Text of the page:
Monday, September 28, 2020

Hard Water Treatment Options

Water contains traces of minerals that are essential for human health. Water picks up tiny amounts of minerals and metals from rocks and soils. In elevated concentration these miners can be a nuisance, but in small enough quantities they improves the taste of water and provide essential elements. In many parts of the country water, especially groundwater contains high levels of dissolved calcium and magnesium ions. This is what is known as hard water. For generations water softeners have been sold to treat almost all well water ailments. They have been overused, and are bad for the environment and septic systems. There are other ways to treat water problems.

Water containing approximately 125 milligrams of calcium, and magnesium per liter of water or 7 grains per gallon can begin to have a noticeable impact and is considered hard. Concentration of magnesium and calcium above 180 milligrams per liter (10.5 grains per gallon) is considered very hard. As the mineral level climbs, there are observed impacts in our homes. Bath soap combines with the minerals and forms a pasty scum that accumulates on bathtubs and sinks. Hard water spots appear on everything that is washed in and around the home.

Many can live with the water spots and soap scum issues by adding vinegar to dishwashers and using hard water formulated shampoos, but it is the potential impacts on plumbing and appliances that induces them to get a water softener. When heated, calcium carbonate and magnesium carbonate are removed from the water and form a scale (lime scale) in cookware, metal hot water pipes, dishwashers and water heaters. As the scale builds up more energy is required to heat the water and hot water heater and appliances have work harder which will burn them out eventually. Thus, in hard water locations hot water heaters and other appliances have a shorter life.

The ubiquitous water softening system is an ion exchange system consisting of a mineral tank and a brine tank. The water coming into the house must pass through the mineral tank before it can be used. The mineral tank holds small beads of resin that have a negative electrical charge. The calcium and magnesium ions (along with small amounts of other minerals) are positively charged and are attracted to the negatively charged beads. This attraction makes the minerals stick to the beads as the hard water passes through the mineral tank. Sodium from salt is used to charge the resin beads. As the water is softened, the sodium ions are replaced and small quantities of sodium are released into the softened water making it taste salty. It is reported that the 10-year life-cycle costs for new, high-efficiency water softeners was $4,000 for water with 150 mg/L hardness. However, cost is not the only problem with the ion exchange water softeners. The brine tank is flushed out when the resin beads are recharged carrying the salty solution to the environment. The salinity of surface waters and groundwater is an emerging environmental concern. Research has shown that salinization has affected over a third of the drainage area of the contiguous United States even in areas without road salt.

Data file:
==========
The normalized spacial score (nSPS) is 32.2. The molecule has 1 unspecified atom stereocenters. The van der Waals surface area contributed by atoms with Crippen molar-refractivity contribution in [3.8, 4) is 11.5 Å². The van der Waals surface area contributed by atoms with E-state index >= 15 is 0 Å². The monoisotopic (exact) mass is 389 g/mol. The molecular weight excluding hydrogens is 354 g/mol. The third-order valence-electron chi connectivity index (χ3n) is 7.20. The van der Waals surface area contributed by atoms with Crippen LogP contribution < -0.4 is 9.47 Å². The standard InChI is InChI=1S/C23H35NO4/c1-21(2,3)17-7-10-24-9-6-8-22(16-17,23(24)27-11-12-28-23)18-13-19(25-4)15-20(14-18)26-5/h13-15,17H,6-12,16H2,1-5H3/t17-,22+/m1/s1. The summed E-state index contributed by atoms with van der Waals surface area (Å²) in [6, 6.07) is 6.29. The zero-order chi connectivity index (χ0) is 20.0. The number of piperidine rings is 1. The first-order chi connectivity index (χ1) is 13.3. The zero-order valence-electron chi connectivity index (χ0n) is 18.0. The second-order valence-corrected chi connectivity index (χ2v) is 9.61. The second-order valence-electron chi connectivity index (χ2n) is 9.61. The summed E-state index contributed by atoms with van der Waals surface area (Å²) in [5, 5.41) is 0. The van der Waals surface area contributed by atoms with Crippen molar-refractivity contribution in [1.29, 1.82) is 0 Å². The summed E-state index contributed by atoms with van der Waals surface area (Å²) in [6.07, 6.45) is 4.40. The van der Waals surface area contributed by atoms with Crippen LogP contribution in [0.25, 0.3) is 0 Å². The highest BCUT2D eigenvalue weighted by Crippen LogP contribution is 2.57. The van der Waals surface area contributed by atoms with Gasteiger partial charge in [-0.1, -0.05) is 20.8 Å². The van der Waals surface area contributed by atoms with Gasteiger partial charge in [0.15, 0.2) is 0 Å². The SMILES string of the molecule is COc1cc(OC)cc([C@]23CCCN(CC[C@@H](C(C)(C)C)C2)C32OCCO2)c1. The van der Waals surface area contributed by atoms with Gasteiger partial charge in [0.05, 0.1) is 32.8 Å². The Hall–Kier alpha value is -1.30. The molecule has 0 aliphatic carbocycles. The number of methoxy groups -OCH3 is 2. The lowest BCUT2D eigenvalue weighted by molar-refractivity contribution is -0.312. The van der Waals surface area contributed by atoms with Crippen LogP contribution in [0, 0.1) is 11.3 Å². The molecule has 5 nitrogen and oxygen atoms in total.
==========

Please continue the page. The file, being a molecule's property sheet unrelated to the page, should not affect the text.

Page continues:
Some regulators in California, Connecticut, Texas, Massachusetts, Michigan and Minnesota have identified the use of ion-exchange water softeners as a major source of sodium chloride to both surface waters and groundwater. Households that use ion exchange water softeners typically use sodium chloride; and the used brine is regularly discharged to either wastewater treatment plants or septic systems. Which in turn releases it into the environment since neither septic systems nor waste water treatment systems can remove salt.

The Bureau of Reclamation, California State Water Resources Control Board, Santa Clara Valley Water District, City of Phoenix, City of Scottsdale funded a study: “Evaluation of Alternatives to Domestic Ion Exchange Water Softeners.” The study took place in 2014 and was led by Peter Fox, Ph.D., a Professor at Arizona State University. They examined what in the industry is called water conditioner. Water conditioners often called “salt-free water softeners” do not remove calcium or magnesium, but rather render then less likely to deposit hard lime scale.